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Enhanced hearing

Discussion in 'Electronic Design' started by PPP, Oct 30, 2006.

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  1. PPP

    PPP Guest

    Good morning!

    I'm trying to make an enhanced hearing circuit (kinda like Superman).
    For my conceptual design, I read some of the tips I've gathered from
    various postings in this group and also from various readings. So far,
    I've come up with a crude concept:

    - Audio input coming from a small microphone (electret-type?)
    - Output from microphone is AC coupled to a voltage follower / buffer
    audio op amp
    - Audio op amp buffer is single supply so i will need a virtual ground
    in one of the input pins that will be approximately 1/2 of the supply
    - From the two steps above, I'm assuming that I won't have any control
    of the DC level bias from the microphone output

    - My buffered signal would then be split two ways... i'm assuming i can
    just connect the buffered output to two different op amp inputs... part
    of the signal will be sent to a level detector and the other part would
    be the actual hearing enhancement gain op amp

    - The level detector part would probably consist of an active rectifier
    with a unity gain with its output being sent to a comparator.... the
    output of this comparator would somehow interface to the gain op amp so
    I can adjust the gain if the audio level input is too high... i saw an
    active rectifier circuit in the Arts of Electronics book, so I think I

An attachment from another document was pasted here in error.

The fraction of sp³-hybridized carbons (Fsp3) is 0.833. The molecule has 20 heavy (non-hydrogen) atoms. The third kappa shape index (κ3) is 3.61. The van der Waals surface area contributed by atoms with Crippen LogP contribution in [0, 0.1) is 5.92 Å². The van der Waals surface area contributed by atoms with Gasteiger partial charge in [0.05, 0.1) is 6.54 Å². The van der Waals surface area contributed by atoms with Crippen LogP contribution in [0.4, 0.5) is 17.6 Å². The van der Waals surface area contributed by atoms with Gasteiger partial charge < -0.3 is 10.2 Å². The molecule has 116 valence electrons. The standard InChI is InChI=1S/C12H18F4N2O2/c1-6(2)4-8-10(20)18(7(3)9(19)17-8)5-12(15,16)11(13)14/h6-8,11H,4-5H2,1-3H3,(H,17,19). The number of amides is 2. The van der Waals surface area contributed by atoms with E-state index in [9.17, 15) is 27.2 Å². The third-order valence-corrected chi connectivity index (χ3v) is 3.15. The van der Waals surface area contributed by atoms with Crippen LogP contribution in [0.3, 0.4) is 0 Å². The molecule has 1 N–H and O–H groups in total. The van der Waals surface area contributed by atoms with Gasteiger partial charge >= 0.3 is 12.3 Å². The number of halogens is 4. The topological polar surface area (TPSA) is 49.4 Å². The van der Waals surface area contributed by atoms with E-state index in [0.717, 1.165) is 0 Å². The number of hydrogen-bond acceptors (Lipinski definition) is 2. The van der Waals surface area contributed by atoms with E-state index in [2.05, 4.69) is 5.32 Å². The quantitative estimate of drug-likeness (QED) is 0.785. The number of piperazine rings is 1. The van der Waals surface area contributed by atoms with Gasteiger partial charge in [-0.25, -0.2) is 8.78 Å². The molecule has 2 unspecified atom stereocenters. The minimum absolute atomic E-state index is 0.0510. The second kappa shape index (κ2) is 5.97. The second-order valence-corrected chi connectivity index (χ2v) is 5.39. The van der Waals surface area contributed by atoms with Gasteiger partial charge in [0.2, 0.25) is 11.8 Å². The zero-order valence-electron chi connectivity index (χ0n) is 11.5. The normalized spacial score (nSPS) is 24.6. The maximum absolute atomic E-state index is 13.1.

can use that one.

    - The gain part would consist of an audio op amp with a variable
    resistor for gain adjustment... but then this is where I get stuck. For
    the gain section, I do not know how I can amplify my audio signal
    without amplifying the DC component.

    Since I do not have that much experience in electronic design compared
    to others here, I was hoping maybe you, the experienced ones, can help
    me answer the following questions:

    1). How can I amplify an audio signal correctly without clipping the
    output if I use a single-supply configuration?

    2). How can I interface the level detection portion with the gain
    portion? (I was thinking maybe I can use some sort of "voltage
    controlled resistor" if there is one as part of my gain feedback

    3). What parameters would dominate my choice of parts for this type of
    application? (I'd like this to be battery powered, so I'm assuming I
    need some sort of low voltage, low power op amps. But I do not know how